Why There Are Words (WTAW) launches its Betty imprint, dedicated to publishing books by women for everyone, today. Read more about it here.
This concept (Depth of Focus) is so beautifully described (still on the Introduction to Storm of Steel — if this book is full of the ‘blood lust,’ this Introduction may be as close as I get to Ernst Junger) by Michael Hofmann:
- “While the most characteristic depth of focus of the book is maybe ten yards or so — the interiors, the trenches and dugouts, the cars and lorries, the ruined houses, the beautiful, cultivated catalogues of war junk (like the one on p. 94) — still, there are also equally memorable distance shots, repeatedly of the sky, and of the colors and sounds of various ordnance, moments of eerie contemplation, like the background of a Renaissance portrait, and with just that in-and-out effect . . . “
Wow! I mean . . . WOW!
Essay # 1: A Town Ringed by Missiles
Imagine turning your head and holding your arm out, as if for a blood test. You feel a slight prick, you loosen the tie, and then suddenly this warmth floods up; you feel a rush that begins at the base of your spine and surges up until it explodes in your head, like light. Then, for hours, you float in a bubble of warmth and well-being, dreams as vivid as movies drift before your eyes. This is why people like heroin.
Imagine you no longer feel like an ordinary girl, bland and vulnerable, but like a girl who is daring, an outsider, one of the guys.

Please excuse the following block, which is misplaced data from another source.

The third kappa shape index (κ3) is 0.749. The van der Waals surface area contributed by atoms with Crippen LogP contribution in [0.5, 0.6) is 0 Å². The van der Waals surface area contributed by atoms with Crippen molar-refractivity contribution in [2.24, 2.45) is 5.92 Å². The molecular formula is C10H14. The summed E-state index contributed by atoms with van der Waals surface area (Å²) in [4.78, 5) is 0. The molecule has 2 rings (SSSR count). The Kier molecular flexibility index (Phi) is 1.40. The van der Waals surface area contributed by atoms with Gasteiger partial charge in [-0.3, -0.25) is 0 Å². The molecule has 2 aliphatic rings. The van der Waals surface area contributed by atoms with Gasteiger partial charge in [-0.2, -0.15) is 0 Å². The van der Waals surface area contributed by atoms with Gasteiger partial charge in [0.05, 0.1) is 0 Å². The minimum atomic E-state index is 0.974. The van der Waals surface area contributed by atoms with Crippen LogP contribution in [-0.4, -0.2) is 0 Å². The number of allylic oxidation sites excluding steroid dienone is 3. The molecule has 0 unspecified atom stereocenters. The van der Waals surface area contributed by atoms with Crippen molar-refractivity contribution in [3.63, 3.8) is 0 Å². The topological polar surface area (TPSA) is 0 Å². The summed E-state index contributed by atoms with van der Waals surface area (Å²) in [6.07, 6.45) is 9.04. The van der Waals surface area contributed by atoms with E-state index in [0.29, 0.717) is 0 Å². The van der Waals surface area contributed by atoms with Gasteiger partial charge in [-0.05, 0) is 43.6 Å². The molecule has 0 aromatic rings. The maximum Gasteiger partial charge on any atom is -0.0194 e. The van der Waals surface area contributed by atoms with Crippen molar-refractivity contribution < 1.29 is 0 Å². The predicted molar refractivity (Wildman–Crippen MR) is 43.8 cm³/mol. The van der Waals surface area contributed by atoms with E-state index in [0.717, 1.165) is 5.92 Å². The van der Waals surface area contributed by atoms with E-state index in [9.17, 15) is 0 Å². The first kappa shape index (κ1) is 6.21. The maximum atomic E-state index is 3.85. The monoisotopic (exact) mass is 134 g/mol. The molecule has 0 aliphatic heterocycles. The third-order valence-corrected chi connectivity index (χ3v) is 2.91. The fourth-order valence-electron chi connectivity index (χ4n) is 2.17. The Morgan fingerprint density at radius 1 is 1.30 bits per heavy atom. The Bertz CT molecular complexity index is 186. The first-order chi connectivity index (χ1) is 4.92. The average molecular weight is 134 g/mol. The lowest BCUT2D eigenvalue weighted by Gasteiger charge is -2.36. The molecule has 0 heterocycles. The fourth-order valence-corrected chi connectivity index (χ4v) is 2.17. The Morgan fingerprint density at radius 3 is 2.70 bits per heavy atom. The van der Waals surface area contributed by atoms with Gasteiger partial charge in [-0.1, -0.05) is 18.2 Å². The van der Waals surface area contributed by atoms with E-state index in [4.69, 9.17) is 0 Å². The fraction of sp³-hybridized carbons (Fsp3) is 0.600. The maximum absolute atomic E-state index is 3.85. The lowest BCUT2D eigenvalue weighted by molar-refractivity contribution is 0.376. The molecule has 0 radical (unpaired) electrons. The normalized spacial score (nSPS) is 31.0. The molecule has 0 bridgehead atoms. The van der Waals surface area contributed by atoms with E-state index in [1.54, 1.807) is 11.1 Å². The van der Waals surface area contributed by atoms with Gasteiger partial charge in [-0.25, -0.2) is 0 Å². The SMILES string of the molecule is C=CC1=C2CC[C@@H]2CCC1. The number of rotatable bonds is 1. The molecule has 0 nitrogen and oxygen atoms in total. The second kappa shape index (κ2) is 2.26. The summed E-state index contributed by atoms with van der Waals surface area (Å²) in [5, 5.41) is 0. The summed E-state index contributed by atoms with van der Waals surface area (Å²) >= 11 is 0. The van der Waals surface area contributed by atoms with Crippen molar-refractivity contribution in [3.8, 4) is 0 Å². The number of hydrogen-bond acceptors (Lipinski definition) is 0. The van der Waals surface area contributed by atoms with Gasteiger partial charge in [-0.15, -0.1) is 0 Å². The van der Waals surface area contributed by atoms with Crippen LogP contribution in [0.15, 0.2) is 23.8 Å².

This is why I tried it in the first place.
Beth, is this you, Beth?
I knew you when I was a shy Filipina in the Stanford Creative Writing Program, 23 years old and tongue-tied. And possibly the most naive person ever to enter a Creative Writing Program. And you were kind to me. Why didn’t you just stick me in a trash can and say, You’re hopeless! You convent-bred wuss! I mean, I would have understood if you burst out laughing at every single thing I said in workshop. I even attempted to be more “American” by choosing to spend my first month in the program reading — guess what? No, not Raymond Carver. Not Grace Paley. Moby Dick! Lame! Now I hate Herman Melville!
But, let’s turn back to the essay I’ve just started reading:
Janis was still alive, I think, maybe even Morrison and Hendrix. The Civil Rights Bill was six years old.
Self loves that she can join Cee’s Fun Foto Challenge (CFFC) this week. She has got a gallery of rides!
- The Rolls that has seen better days was near Spitalfield’s, East London.
- Beltane & Pop van was on the London Eye Pier.
- The bus was self’s ride from Belfast to Downpatrick, on her way to River Mill for a month of mad writing, last April.
The quote from Louise Gluck is on p. 85 of Dear Memory:
- At the heart of that work will be a question, a problem. And we will feel, as we read, a sense that the poet was not wed to any outcome. The poems themselves are like experiments, which the reader is freely invited to recreate in his own mind. Those poets who claustrophobically oversee or bully or dictate response prematurely advertise the deficiencies of the chosen particulars, as though without strenuous guidance the reader might not reach an intended conclusion.
Victoria Chang: “Louise Gluck talks about how writing is the act of learning to know.”
It is very interesting how Chang, in writing about grief, ends up writing about writing.
Sometimes writing can feel like digging holes, planting and replanting things that might never turn into anything. My eyes point down when I’m planting, but the breath of something else is always in my ears. Sometimes that breath is mortality. Other times, that breath is history. Sometimes memory. Sometimes the moon. Oftentimes, silence.— Dear Memory: Letters on Writing, Silence, and Grief, p. 77
It appears self’s books have been available on kindle for a few years. She never knew!
Two of the four:
The cover of The Lost Language is a detail of a painting by the late, great Filipino artist Santiago Bose.
Posting for Travel with Intent’s Six Word Saturday.